Updated on February 6, 2024
7 min read

The 3 Stages of the Addiction Cycle

Key Takeaways

  • The cycle of addiction includes three stages: binge/intoxication, withdrawal/negative effects, and preoccupation/anticipation.
  • Risk factors for addiction include biology, environment, and development.
  • Steps for breaking the cycle of addiction include identifying problem behaviors, learning and practicing healthy habits, and attending therapy.
  • Treatments for drug addiction include detox, medication, and behavior therapy.
  • Regardless of the approach to breaking the cycle of addiction, success requires an ongoing commitment to recovery with a determination to continue abstinence.

The 3 Stages of the Cycle of Addiction (According to Science)

Sometimes the cycle of addiction stages co-occurs. For example, when it comes to illicit drugs used to feel a ‘high,’ even one use is considered abuse.

Some of these illicit substances can also lead to tolerance within one or two uses. Nevertheless, in most cases, all these steps are part of the chronic cycle of addiction.

The addictive potential of some substances may be so strong that what seems to be an instant addiction may develop. 

However, for most people struggling with addiction, there are stages of substance use that lead to the person becoming addicted.

Stage 1: Binge and Intoxication

The binge and intoxication stage occurs when a person uses substances and experiences the pleasurable effects of being high or under the influence.2

This stage starts in an area of the brain called the basal ganglia. It involves an intense rush of pleasure as the drugs activate the brain’s dopamine system. 

This rush of pleasure reinforces the act of using substances. It triggers people to seek out drugs regularly in an attempt to achieve the same feeling.

Furthermore, the rewarding effects of drugs can cause the brain to associate other things with the pleasurable feeling of being high. 

For example, the brain could start to feel pleasure in response to the: 

  • Places a person uses drugs
  • People a person is with when they use drugs

This means a person is more likely to desire and seek out drugs when they’re around certain people and places.

Stage 2: Withdrawal and Negative Effects

Once a person passes through the intoxication stage, they move to the withdrawal and negative effect stage of the cycle of addiction.2 

This stage involves an area of the brain called the amygdala. It occurs when a person stops taking drugs and begins to experience withdrawal symptoms. 

These withdrawal symptoms include negative emotions and symptoms similar to what a person would share with a physical illness.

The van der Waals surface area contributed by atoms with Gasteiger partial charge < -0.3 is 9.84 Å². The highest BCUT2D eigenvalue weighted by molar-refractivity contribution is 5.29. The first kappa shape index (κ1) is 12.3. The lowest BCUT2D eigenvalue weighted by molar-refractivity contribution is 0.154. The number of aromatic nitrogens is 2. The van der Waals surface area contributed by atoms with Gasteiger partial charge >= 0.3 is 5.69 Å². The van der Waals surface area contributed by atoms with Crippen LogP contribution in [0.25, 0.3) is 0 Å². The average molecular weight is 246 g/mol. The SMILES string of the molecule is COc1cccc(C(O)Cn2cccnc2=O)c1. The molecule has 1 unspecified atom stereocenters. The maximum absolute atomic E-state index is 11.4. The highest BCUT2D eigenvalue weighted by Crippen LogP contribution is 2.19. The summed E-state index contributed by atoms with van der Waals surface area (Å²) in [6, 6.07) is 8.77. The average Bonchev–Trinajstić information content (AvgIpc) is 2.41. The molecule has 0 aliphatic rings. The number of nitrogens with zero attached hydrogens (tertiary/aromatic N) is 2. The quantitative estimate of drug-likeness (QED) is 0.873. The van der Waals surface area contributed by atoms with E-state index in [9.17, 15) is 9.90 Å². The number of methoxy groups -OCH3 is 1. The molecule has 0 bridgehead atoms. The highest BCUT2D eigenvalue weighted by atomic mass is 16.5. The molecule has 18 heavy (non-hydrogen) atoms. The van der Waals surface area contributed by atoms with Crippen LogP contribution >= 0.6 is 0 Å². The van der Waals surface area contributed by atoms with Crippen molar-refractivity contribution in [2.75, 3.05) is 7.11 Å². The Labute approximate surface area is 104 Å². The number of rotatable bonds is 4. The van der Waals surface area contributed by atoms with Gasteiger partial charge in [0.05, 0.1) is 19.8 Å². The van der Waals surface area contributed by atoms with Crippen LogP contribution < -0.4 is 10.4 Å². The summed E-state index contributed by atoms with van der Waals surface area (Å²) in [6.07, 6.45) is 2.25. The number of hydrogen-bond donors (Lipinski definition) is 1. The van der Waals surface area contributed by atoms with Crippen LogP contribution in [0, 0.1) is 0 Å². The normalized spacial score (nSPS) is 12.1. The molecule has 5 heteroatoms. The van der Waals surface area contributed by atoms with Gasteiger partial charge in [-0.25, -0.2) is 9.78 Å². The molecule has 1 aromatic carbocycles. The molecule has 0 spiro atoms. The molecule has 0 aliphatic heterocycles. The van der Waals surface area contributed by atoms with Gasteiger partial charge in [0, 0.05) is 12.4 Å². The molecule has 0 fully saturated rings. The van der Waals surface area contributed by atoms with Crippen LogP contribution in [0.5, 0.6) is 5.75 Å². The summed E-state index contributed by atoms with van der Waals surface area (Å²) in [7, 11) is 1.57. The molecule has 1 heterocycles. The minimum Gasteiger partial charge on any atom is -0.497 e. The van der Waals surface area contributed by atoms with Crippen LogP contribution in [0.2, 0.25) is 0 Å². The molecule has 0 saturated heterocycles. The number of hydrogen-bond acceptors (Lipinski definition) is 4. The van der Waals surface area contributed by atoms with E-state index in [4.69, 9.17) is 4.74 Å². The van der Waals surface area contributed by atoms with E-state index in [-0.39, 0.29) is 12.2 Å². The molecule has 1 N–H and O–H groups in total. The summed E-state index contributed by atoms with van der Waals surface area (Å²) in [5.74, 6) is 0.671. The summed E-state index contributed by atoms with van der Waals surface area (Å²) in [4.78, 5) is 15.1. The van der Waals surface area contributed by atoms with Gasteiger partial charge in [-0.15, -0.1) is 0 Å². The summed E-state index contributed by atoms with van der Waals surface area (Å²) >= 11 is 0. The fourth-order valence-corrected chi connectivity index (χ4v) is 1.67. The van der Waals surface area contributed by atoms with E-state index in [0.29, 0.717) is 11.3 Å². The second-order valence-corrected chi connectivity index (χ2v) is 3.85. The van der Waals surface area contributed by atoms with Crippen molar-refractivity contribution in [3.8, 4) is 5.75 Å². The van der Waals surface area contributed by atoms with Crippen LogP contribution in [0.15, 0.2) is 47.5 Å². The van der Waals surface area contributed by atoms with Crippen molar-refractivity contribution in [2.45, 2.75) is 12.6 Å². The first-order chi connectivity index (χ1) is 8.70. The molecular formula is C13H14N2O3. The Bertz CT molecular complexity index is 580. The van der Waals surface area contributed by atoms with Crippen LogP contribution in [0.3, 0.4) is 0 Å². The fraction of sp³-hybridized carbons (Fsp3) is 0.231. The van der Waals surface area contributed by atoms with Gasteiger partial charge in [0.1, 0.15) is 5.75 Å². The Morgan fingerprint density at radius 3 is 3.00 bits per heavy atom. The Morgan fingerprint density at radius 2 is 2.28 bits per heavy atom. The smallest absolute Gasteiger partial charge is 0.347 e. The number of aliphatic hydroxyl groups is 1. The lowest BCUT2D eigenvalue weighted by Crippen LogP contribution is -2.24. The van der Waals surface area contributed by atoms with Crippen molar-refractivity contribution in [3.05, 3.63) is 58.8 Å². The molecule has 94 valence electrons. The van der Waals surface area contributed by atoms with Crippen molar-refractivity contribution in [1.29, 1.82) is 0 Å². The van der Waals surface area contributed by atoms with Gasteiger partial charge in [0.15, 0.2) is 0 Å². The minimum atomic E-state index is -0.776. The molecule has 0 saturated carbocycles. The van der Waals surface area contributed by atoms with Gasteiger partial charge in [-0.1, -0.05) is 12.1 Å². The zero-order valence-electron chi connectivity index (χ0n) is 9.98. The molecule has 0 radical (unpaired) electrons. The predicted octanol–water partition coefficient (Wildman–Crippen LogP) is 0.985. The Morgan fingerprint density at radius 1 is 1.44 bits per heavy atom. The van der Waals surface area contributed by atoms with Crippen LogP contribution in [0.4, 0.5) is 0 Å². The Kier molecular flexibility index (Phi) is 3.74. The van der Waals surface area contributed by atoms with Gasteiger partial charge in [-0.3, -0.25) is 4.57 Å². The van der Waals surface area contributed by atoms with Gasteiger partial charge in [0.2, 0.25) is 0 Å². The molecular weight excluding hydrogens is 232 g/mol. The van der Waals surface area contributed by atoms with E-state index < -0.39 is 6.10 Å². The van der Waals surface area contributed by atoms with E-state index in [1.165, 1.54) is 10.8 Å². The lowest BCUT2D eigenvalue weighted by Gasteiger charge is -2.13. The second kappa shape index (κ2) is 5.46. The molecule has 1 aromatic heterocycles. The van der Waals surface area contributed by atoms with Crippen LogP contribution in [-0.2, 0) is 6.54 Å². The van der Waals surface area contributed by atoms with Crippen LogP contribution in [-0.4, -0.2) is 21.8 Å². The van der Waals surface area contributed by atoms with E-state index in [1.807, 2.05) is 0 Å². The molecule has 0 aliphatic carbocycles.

When a person experiences withdrawal, the reward system in the basal ganglia shuts off. The amygdala, which is the brain’s stress system, becomes active.

This soon sets up a cycle. A person desires to return to the intoxication stage of addiction to feel pleasure again and find relief from withdrawal symptoms.

Stage 3: Preoccupation and Anticipation

During the third stage of the cycle of addiction, the brain’s prefrontal cortex becomes active as a person starts to experience drug cravings. The prefrontal cortex is responsible for planning and decision-making.2

This stage starts after a person has had some abstinence from drugs. This could be a few hours for someone with a severe drug addiction.

Once a person becomes intent on finding drugs, the prefrontal cortex activates the brain's ‘go system.’ This triggers a person to have a strong urge to seek out drugs.

This final stage circles back to the intoxication stage once a person uses drugs again.

Addiction refers to behavior patterns where people continue seeking and using habit-forming substances. People with addiction keep using habit-forming substances, which cause tolerance and withdrawal symptoms. Addiction leads to harmful consequences and lasting brain changes, setting it apart from other substance misuse.


Online Therapy Can Help

Over 3 million people use BetterHelp. Their services are:

  • Professional and effective
  • Affordable and convenient
  • Personalized and discreet
  • Easy to start
Find a Therapist

Answer a few questions to get started

Woman drinking coffee on couch

What is the Cycle of Addiction?

Addiction is a chronic brain disease. Like many chronic diseases, addiction doesn’t just develop in one day. 

Addiction often involves both brain and body changes. This results in a combination of brain-centered compulsion and physical need for the addicting substances in the body.

Often, several circumstances line up over time. This can cause a person who’d otherwise enjoy casual drinking or avoid substance abuse to become addicted to alcohol or drugs.

The process of developing addiction tends to occur over a series of stages. Then, it can turn into a cycle of addiction, treatment or abstinence, and relapse.1

The various stages of addiction can occur over a short period. Or they can take months or years to develop.

Over the years, a person who occasionally drinks or uses drugs casually may develop a habit that can become an addiction.

How Does the Cycle of Addiction Happen?

No single factor can predict if a person will experience addiction to drugs. Usually, a combination of factors influences the risk of addiction.